Canada is raising its diplomatic profile in the Caucasus, as domestic and foreign policy considerations are pushing Ottawa into the thick of the Nagorno-Karabakh conflict.
Canadian Foreign Minister Mélanie Joly is expected to attend the opening of a Canadian embassy in Yerevan in September. Canada is also set to become the first third-party state to join the EU Mission in Armenia (EUMA), under which unarmed observers monitor conditions along Armenia’s side of the frontier with Azerbaijan. The mission strives to “contribute to human security in conflict-affected areas in Armenia,” as well as foster better Armenian-Azerbaijani relations. Canada’s observers will be drawn from the ranks of the Royal Canadian Mounted Police, a source with direct knowledge of the arrangement told Eurasianet.
Canada’s interest in South Caucasus security appears connected to an ongoing diplomatic tussle with Turkey. Canadian officials announced their decision to join the EU monitoring mission just days after NATO’s annual summit in Lithuania, where Ottawa reportedly reopened talks with Turkey about the export of Canadian defense technology. Canada canceled military export permits to Turkey in 2021, after receiving “credible evidence” that Turkey transferred Canadian-made technology to Azerbaijan that was then used to great effect in the 2020 Nagorno-Karabakh war. “This use was not consistent with Canadian foreign policy, nor end-use assurances given by Turkey,” said former Canadian foreign minister Marc Garneau.
In exchange for supporting Sweden’s NATO bid, Turkey is demanding that its NATO allies, Canada included, drop embargoes on defense technology. A Reuters report cited an unnamed Turkish official as saying it was unacceptable for NATO allies to impose export restrictions on each other.
During the 2020 Nagorno-Karabakh war, drones played a major role in helping Azerbaijan recapture large swathes of territory. Amidst the fighting, Armenian forces shot down a Turkish-made TB2 Bayraktar drone, which was equipped with what Armenian Prime Minister Nikol Pashinyan said was an “ultramodern optical unit that was produced in Canada.” The component was indeed the MX-15D targeting system, made by Canadian defense manufacturer L3 Harris Wescam. “It’s the brains of the system,” Chris Kilford, Canada’s former military attaché to Turkey, told Eurasianet.
Without sufficient air defenses, the Armenian military suffered heavy losses from attacks by Azerbaijan’s fleet of TB2s. And it was this Canadian component that was critical to the drones’ effectiveness.
“I think what will happen is that the embargo will be lifted, but it will come with certain export controls,” Kilford said. Canada is hoping, it appears, that by joining the EU border monitoring mission in Armenia, it can hedge against any potential political fallout of lifting the embargo. Prime Minister Justin Trudeau’s government doesn’t want to create complications for NATO by maintaining the embargo, but neither does it want to alienate a small, but influential domestic constituency, the country’s Armenian diaspora community.
“The government here might be weighing up the domestic damage that could be done by lifting the embargo,” Kilford said, referring to the potential for vocal diaspora opposition. Canada’s next federal election won’t take place until 2025, but the popularity of Trudeau’s Liberal Party is sagging, and the government already faces an uphill struggle to retain power.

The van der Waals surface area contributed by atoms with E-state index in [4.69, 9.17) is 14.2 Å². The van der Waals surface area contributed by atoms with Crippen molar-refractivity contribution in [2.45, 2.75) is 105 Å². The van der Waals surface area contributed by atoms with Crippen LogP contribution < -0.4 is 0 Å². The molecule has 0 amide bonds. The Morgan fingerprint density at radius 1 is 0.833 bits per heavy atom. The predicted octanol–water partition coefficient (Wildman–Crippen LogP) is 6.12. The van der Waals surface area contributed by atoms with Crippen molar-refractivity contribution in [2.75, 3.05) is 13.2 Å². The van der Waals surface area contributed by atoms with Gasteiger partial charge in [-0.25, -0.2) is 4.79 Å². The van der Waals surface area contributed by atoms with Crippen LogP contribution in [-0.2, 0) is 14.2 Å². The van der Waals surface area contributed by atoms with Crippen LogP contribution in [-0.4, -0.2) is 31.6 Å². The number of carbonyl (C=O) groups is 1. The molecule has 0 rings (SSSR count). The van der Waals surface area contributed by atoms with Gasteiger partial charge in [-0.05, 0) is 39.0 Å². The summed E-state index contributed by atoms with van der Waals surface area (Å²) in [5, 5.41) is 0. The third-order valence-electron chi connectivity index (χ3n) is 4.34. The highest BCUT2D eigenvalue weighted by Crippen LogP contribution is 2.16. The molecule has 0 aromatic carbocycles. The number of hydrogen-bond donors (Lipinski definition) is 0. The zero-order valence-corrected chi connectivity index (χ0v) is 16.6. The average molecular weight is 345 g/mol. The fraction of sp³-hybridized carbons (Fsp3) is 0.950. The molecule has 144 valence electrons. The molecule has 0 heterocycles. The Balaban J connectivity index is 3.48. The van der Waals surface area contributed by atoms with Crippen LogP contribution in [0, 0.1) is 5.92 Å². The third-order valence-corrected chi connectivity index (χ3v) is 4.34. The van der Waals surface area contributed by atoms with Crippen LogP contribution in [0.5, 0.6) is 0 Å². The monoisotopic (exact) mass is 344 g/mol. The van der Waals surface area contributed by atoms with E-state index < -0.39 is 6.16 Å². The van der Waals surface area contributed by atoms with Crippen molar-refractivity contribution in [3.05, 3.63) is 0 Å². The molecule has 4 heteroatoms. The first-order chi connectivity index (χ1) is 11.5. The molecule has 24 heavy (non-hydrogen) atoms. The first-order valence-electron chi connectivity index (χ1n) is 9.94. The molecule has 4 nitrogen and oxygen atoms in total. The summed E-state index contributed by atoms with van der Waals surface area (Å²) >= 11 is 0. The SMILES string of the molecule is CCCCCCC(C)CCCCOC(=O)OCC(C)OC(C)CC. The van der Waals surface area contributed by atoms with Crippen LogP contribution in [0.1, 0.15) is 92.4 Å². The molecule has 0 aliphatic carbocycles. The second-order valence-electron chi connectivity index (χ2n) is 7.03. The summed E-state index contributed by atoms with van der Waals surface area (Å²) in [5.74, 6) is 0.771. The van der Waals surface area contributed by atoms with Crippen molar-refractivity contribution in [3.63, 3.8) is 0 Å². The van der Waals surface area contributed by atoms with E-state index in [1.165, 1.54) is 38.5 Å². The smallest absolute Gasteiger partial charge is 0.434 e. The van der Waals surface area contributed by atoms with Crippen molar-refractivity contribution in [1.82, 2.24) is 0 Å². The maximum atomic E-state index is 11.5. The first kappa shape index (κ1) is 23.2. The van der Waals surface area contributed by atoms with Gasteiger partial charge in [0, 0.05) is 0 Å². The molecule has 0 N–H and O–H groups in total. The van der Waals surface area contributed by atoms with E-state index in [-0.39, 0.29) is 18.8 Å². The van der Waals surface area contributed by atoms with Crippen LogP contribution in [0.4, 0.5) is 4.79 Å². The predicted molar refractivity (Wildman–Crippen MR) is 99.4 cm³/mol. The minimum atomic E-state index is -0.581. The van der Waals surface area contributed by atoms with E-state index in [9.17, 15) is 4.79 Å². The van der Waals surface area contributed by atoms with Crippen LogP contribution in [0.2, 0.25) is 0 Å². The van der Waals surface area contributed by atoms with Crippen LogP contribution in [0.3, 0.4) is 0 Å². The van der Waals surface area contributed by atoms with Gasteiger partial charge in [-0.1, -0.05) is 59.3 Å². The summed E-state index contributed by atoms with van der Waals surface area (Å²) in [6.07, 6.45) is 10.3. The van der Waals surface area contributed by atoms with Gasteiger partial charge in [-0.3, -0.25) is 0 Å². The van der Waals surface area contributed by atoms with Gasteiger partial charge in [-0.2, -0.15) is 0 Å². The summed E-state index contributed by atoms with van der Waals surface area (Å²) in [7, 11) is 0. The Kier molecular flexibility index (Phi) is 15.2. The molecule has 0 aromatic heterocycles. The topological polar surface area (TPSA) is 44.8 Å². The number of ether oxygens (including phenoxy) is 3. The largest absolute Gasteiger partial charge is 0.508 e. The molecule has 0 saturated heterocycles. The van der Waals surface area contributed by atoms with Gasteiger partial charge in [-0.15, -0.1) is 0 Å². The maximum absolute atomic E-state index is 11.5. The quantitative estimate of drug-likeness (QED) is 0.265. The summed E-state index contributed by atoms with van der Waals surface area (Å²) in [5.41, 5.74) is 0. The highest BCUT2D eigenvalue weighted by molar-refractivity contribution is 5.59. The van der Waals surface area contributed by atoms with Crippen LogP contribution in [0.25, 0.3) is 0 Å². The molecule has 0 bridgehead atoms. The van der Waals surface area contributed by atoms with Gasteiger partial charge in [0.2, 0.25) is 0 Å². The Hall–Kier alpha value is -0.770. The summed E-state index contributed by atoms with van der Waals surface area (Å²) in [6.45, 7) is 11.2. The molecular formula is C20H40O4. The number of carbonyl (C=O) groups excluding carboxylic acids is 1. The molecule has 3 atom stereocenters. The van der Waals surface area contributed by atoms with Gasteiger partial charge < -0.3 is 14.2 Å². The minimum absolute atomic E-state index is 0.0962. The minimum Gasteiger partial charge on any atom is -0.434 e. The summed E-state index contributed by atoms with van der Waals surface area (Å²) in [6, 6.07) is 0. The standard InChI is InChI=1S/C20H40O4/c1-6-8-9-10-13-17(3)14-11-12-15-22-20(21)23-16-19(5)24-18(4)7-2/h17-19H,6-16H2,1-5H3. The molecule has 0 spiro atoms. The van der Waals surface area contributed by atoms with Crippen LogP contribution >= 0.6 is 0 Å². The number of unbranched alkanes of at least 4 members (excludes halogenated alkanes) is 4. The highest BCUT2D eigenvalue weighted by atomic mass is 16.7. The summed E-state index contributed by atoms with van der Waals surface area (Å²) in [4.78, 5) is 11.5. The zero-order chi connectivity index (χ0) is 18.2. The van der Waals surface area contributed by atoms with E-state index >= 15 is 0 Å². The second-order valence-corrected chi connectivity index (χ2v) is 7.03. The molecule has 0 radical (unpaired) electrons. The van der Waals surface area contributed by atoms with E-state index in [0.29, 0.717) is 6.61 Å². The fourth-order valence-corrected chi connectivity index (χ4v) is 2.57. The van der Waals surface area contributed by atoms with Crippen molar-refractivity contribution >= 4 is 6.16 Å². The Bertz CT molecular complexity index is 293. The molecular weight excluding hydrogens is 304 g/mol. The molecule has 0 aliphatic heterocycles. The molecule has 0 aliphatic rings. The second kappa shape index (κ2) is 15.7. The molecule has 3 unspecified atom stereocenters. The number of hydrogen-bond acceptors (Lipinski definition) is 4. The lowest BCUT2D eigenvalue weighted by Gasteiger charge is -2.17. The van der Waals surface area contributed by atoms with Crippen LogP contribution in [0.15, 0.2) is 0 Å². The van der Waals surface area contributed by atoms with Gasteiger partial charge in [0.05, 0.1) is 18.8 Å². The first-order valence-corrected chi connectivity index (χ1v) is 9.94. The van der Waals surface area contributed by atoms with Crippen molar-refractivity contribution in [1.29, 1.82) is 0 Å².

Joly already seems to be vigorously courting diaspora support. On August 20, she met with representatives of a diaspora organization, the Armenian National Committee of Canada (ANCC), during which they presented policy recommendations to ease hardships faced by Armenians in Karabakh. Joly also spoke at an annual festival of diaspora Armenians, held in Montreal from August 18-20, saying that Canada would play an active role in troubleshooting Karabakh-related issues. “It is important for Canada to play a very important role in the region,” Joly said in a video distributed via the @301arm channel on the platform formerly known as Twitter. “Armenians are facing a real threat in Artsakh.” Joly’s use of the term Artsakh, which is the Armenian word for the contested enclave, certainly pleased her Montreal audience, but its use in diplomatic dealings would be sure to alienate Azerbaijan.
While Kilford believes the embargo will ultimately be lifted, Canada could still block Turkey from importing the targeting pods from L3 Harris Wescam. Yet, even if Canada does so, the Turkish defense industry appears close to producing a suitable replacement. After Canada initially canceled its permits, Turkey developed its own targeting system for TB2s called CATS, made by Turkish defense manufacturer Aselsan. “I’ve visited many of Turkey’s arms manufacturers over the years. If they have to rely on their own CATS systems, it will become better and better,” Kilford said.
The main reason for Canada’s increased engagement with Armenia, Kilford says, is to exert a greater degree of influence over future developments, including the possible normalization of relations between Armenia and its Turkic neighbors.
While the EU monitoring mission has faced criticism over its inability to deter sporadic fighting along the border, it is still useful “in the margins,” said analyst Eric Hacopian. The patrols increase the potential political cost Azerbaijan could pay for conducting potential military operations on Armenian territory, he added.
Fin DePencier is a Canadian freelance journalist and photographer based in Yerevan.